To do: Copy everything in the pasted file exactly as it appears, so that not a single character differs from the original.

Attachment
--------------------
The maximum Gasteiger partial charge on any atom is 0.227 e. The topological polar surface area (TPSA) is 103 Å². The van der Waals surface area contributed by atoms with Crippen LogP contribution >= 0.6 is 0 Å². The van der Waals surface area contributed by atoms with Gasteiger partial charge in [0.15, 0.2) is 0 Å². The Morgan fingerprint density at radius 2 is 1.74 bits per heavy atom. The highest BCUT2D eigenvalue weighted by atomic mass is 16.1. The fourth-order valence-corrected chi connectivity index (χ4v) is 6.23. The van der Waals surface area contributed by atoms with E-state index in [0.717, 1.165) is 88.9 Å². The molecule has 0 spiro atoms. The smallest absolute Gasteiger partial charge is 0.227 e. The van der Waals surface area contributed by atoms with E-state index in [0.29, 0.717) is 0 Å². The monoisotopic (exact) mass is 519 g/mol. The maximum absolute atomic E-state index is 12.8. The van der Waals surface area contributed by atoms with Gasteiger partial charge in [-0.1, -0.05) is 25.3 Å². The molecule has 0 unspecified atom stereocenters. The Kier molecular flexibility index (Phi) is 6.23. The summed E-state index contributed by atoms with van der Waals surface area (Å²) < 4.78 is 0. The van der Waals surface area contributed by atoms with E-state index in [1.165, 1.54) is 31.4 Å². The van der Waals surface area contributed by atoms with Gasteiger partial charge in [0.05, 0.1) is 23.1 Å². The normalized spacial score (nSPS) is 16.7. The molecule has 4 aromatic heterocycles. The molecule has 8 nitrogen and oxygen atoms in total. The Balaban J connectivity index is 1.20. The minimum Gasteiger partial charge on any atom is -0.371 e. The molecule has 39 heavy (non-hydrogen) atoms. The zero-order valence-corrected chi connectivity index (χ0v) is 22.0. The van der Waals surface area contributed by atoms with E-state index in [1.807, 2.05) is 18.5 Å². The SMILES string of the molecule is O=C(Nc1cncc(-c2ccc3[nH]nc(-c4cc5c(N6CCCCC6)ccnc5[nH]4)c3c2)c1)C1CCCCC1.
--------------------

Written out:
The maximum Gasteiger partial charge on any atom is 0.227 e. The topological polar surface area (TPSA) is 103 Å². The van der Waals surface area contributed by atoms with Crippen LogP contribution >= 0.6 is 0 Å². The van der Waals surface area contributed by atoms with Gasteiger partial charge in [0.15, 0.2) is 0 Å². The Morgan fingerprint density at radius 2 is 1.74 bits per heavy atom. The highest BCUT2D eigenvalue weighted by atomic mass is 16.1. The fourth-order valence-corrected chi connectivity index (χ4v) is 6.23. The van der Waals surface area contributed by atoms with E-state index in [0.717, 1.165) is 88.9 Å². The molecule has 0 spiro atoms. The smallest absolute Gasteiger partial charge is 0.227 e. The van der Waals surface area contributed by atoms with E-state index in [0.29, 0.717) is 0 Å². The monoisotopic (exact) mass is 519 g/mol. The maximum absolute atomic E-state index is 12.8. The van der Waals surface area contributed by atoms with Gasteiger partial charge in [-0.1, -0.05) is 25.3 Å². The molecule has 0 unspecified atom stereocenters. The Kier molecular flexibility index (Phi) is 6.23. The summed E-state index contributed by atoms with van der Waals surface area (Å²) < 4.78 is 0. The van der Waals surface area contributed by atoms with E-state index in [1.165, 1.54) is 31.4 Å². The van der Waals surface area contributed by atoms with Gasteiger partial charge in [0.05, 0.1) is 23.1 Å². The normalized spacial score (nSPS) is 16.7. The molecule has 4 aromatic heterocycles. The molecule has 8 nitrogen and oxygen atoms in total. The Balaban J connectivity index is 1.20. The minimum Gasteiger partial charge on any atom is -0.371 e. The molecule has 39 heavy (non-hydrogen) atoms. The zero-order valence-corrected chi connectivity index (χ0v) is 22.0. The van der Waals surface area contributed by atoms with E-state index in [1.807, 2.05) is 18.5 Å². The SMILES string of the molecule is O=C(Nc1cncc(-c2ccc3[nH]nc(-c4cc5c(N6CCCCC6)ccnc5[nH]4)c3c2)c1)C1CCCCC1.